Ma was a very popular drug, the text notes, since it possessed both yin and yang. The concepts of yin and yang that pervade early Chinese medicine are attributed to another legendary emperor, Fu Hsi (ca, 2900 B.C.) whom the Chinese credit with bringing civilization to the "land of mulberry and hemp". Before Fu Hsi, so the legends say, the Chinese lived like animals. They had no laws, no customs, and no traditions. There was no family life. Men and women came together instinctively, like salmon seeking their breeding ground they mated, and then went off on their separate ways.
The first thing Fu Hsi did to produce order out of chaos was to establish matrimony on a permanent basis. The second thing was to separate all living things into the male and female principle - the male incorporating all that was positive, the female embodying all that was negative. From this dualistic principle arose the concept of two opposing forces, the yin and the yang.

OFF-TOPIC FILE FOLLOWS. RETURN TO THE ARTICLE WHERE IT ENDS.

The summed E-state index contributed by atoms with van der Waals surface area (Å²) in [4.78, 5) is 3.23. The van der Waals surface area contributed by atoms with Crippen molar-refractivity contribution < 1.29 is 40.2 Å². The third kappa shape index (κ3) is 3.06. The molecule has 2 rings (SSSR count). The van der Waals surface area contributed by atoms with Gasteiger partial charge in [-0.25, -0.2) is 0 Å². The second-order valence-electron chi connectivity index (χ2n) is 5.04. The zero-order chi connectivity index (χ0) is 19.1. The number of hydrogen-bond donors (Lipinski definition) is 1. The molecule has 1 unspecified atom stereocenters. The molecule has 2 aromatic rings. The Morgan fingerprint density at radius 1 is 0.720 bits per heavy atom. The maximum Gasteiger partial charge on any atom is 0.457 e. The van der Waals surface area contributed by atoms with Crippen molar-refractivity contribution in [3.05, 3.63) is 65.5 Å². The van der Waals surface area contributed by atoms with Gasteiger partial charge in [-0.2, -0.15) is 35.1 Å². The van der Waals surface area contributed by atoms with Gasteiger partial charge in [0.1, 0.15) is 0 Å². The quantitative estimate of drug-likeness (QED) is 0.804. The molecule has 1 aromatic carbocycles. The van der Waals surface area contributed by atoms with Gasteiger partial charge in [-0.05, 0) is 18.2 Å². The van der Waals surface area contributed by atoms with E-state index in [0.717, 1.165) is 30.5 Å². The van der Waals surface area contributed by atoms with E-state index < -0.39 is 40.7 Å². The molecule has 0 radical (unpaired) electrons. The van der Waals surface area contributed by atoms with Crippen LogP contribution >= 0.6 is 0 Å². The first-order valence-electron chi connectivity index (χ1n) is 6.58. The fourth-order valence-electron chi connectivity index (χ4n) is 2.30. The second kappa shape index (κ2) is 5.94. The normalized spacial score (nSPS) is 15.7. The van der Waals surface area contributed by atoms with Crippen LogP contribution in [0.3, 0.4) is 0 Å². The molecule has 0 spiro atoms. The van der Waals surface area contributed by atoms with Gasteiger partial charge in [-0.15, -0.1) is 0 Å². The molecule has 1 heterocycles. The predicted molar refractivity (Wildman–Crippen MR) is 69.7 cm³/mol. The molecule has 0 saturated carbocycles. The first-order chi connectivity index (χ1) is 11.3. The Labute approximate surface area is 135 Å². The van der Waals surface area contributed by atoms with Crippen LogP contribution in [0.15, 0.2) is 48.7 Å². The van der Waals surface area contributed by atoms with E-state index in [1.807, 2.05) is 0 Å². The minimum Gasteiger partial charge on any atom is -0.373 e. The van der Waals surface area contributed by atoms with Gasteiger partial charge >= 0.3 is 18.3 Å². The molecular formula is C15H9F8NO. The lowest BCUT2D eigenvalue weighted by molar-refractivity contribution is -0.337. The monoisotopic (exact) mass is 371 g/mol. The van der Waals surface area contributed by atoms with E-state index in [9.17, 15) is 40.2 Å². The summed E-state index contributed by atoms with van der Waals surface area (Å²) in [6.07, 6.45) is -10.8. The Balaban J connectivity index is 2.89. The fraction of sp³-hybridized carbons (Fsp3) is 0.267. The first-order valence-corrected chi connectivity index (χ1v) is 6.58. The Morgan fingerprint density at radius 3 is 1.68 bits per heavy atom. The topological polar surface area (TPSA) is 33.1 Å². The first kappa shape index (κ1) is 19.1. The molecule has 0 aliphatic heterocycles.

Yin symbolized the weal, passive, and negative feminine influence in nature, whereas yang represented the strong, active, and positive masculine force. When these forces were in balance, the body was healthy. When one force dominated the other, the body was in an unhealthy condition. Marijuana was thus a very difficult drug to contend with because it contained both the feminine yin and the masculine yang.
Shen-Nung's solution to the problem was to advise that yin, the female plant, be the only sex cultivated in China since it produced much more of the medicinal principle than yang, the male plant. Marijuana containing yin was then to be given in cases involving a loss of yin from the body such as occurred in female weakness (menstrual fatigue), gout, rheumatism, malaria, beri-beri, constipation, and absentmindedness.
The Pen Ts'au eventually became the standard manual on drugs in China, and so highly regarded was its author that Shen-Nung was accorded the singular honour of deification and the title of Father of Chinese Medicine. Not too long ago China's drug guilds still paid homage to the memory of Shen-Nung. On the first and fifteenth of each month, many drugstores offered a 10 percent discount on medicines in honor of the legendary patron of the healing arts.